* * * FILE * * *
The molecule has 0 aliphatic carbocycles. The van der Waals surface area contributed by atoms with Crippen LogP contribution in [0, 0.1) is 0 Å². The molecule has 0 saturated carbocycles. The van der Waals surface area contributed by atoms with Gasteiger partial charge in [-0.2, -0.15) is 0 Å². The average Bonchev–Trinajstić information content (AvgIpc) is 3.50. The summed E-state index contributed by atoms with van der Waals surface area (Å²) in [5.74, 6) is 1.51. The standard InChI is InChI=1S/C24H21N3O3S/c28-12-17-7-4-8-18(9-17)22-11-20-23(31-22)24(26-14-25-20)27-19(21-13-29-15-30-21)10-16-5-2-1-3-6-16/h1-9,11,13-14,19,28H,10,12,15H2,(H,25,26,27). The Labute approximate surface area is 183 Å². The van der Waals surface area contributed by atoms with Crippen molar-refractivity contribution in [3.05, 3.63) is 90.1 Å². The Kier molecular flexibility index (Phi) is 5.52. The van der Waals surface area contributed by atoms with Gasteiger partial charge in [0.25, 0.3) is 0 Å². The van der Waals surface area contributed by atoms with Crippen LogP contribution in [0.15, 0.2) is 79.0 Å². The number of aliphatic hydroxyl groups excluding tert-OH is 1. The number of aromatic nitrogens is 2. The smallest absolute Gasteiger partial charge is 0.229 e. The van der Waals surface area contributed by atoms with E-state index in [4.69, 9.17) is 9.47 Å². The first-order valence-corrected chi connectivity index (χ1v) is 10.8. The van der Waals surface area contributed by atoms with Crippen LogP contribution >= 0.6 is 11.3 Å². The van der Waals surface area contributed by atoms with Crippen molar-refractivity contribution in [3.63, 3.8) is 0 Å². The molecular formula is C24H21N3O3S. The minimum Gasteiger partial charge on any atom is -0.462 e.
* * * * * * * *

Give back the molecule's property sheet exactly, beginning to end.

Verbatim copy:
The molecule has 0 aliphatic carbocycles. The van der Waals surface area contributed by atoms with Crippen LogP contribution in [0, 0.1) is 0 Å². The molecule has 0 saturated carbocycles. The van der Waals surface area contributed by atoms with Gasteiger partial charge in [-0.2, -0.15) is 0 Å². The average Bonchev–Trinajstić information content (AvgIpc) is 3.50. The summed E-state index contributed by atoms with van der Waals surface area (Å²) in [5.74, 6) is 1.51. The standard InChI is InChI=1S/C24H21N3O3S/c28-12-17-7-4-8-18(9-17)22-11-20-23(31-22)24(26-14-25-20)27-19(21-13-29-15-30-21)10-16-5-2-1-3-6-16/h1-9,11,13-14,19,28H,10,12,15H2,(H,25,26,27). The Labute approximate surface area is 183 Å². The van der Waals surface area contributed by atoms with Crippen molar-refractivity contribution in [3.05, 3.63) is 90.1 Å². The Kier molecular flexibility index (Phi) is 5.52. The van der Waals surface area contributed by atoms with Gasteiger partial charge in [0.25, 0.3) is 0 Å². The van der Waals surface area contributed by atoms with Crippen LogP contribution in [0.15, 0.2) is 79.0 Å². The number of aliphatic hydroxyl groups excluding tert-OH is 1. The number of aromatic nitrogens is 2. The smallest absolute Gasteiger partial charge is 0.229 e. The van der Waals surface area contributed by atoms with E-state index in [4.69, 9.17) is 9.47 Å². The first-order valence-corrected chi connectivity index (χ1v) is 10.8. The van der Waals surface area contributed by atoms with Crippen LogP contribution >= 0.6 is 11.3 Å². The van der Waals surface area contributed by atoms with Crippen molar-refractivity contribution in [3.63, 3.8) is 0 Å². The molecular formula is C24H21N3O3S. The minimum Gasteiger partial charge on any atom is -0.462 e.